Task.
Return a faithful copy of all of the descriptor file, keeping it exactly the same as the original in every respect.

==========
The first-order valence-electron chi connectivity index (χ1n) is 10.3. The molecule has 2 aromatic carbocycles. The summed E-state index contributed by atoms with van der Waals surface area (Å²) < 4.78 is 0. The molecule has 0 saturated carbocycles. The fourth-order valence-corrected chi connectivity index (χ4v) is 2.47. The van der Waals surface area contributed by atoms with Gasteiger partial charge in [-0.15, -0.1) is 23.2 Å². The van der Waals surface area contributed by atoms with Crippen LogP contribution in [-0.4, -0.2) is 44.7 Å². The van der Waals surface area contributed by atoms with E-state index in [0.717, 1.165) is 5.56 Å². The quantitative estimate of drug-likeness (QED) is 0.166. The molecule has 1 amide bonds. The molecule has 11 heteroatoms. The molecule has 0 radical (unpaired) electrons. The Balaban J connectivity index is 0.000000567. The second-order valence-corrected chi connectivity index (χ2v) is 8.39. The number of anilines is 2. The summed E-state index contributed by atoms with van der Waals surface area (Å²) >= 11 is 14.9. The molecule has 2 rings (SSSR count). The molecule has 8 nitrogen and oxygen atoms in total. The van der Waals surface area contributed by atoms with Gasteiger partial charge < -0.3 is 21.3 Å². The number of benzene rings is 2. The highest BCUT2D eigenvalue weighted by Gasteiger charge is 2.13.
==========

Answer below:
The first-order valence-electron chi connectivity index (χ1n) is 10.3. The molecule has 2 aromatic carbocycles. The summed E-state index contributed by atoms with van der Waals surface area (Å²) < 4.78 is 0. The molecule has 0 saturated carbocycles. The fourth-order valence-corrected chi connectivity index (χ4v) is 2.47. The van der Waals surface area contributed by atoms with Gasteiger partial charge in [-0.15, -0.1) is 23.2 Å². The van der Waals surface area contributed by atoms with Crippen LogP contribution in [-0.4, -0.2) is 44.7 Å². The van der Waals surface area contributed by atoms with E-state index in [0.717, 1.165) is 5.56 Å². The quantitative estimate of drug-likeness (QED) is 0.166. The molecule has 1 amide bonds. The molecule has 11 heteroatoms. The molecule has 0 radical (unpaired) electrons. The Balaban J connectivity index is 0.000000567. The second-order valence-corrected chi connectivity index (χ2v) is 8.39. The number of anilines is 2. The summed E-state index contributed by atoms with van der Waals surface area (Å²) >= 11 is 14.9. The molecule has 2 rings (SSSR count). The molecule has 8 nitrogen and oxygen atoms in total. The van der Waals surface area contributed by atoms with Gasteiger partial charge < -0.3 is 21.3 Å². The number of benzene rings is 2. The highest BCUT2D eigenvalue weighted by Gasteiger charge is 2.13.